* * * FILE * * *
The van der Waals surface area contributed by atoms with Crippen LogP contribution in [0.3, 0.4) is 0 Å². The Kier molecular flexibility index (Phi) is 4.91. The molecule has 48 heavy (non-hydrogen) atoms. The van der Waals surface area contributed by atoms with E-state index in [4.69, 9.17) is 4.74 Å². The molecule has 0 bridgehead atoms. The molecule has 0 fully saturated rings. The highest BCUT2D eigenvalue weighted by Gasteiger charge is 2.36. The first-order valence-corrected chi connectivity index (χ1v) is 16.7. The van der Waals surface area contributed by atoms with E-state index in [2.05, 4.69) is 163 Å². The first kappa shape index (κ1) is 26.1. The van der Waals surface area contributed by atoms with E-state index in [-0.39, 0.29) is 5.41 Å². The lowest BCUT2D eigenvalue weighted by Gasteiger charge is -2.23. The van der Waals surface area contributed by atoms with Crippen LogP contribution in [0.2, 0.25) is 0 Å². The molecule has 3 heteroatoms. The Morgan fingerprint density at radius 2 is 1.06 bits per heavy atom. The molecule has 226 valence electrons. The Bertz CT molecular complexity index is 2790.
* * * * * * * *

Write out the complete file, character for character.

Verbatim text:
The van der Waals surface area contributed by atoms with Crippen LogP contribution in [0.3, 0.4) is 0 Å². The Kier molecular flexibility index (Phi) is 4.91. The molecule has 48 heavy (non-hydrogen) atoms. The van der Waals surface area contributed by atoms with E-state index in [4.69, 9.17) is 4.74 Å². The molecule has 0 bridgehead atoms. The molecule has 0 fully saturated rings. The highest BCUT2D eigenvalue weighted by Gasteiger charge is 2.36. The first-order valence-corrected chi connectivity index (χ1v) is 16.7. The van der Waals surface area contributed by atoms with E-state index in [2.05, 4.69) is 163 Å². The first kappa shape index (κ1) is 26.1. The van der Waals surface area contributed by atoms with E-state index in [-0.39, 0.29) is 5.41 Å². The lowest BCUT2D eigenvalue weighted by Gasteiger charge is -2.23. The van der Waals surface area contributed by atoms with Crippen LogP contribution in [0.2, 0.25) is 0 Å². The molecule has 3 heteroatoms. The Morgan fingerprint density at radius 2 is 1.06 bits per heavy atom. The molecule has 226 valence electrons. The Bertz CT molecular complexity index is 2790.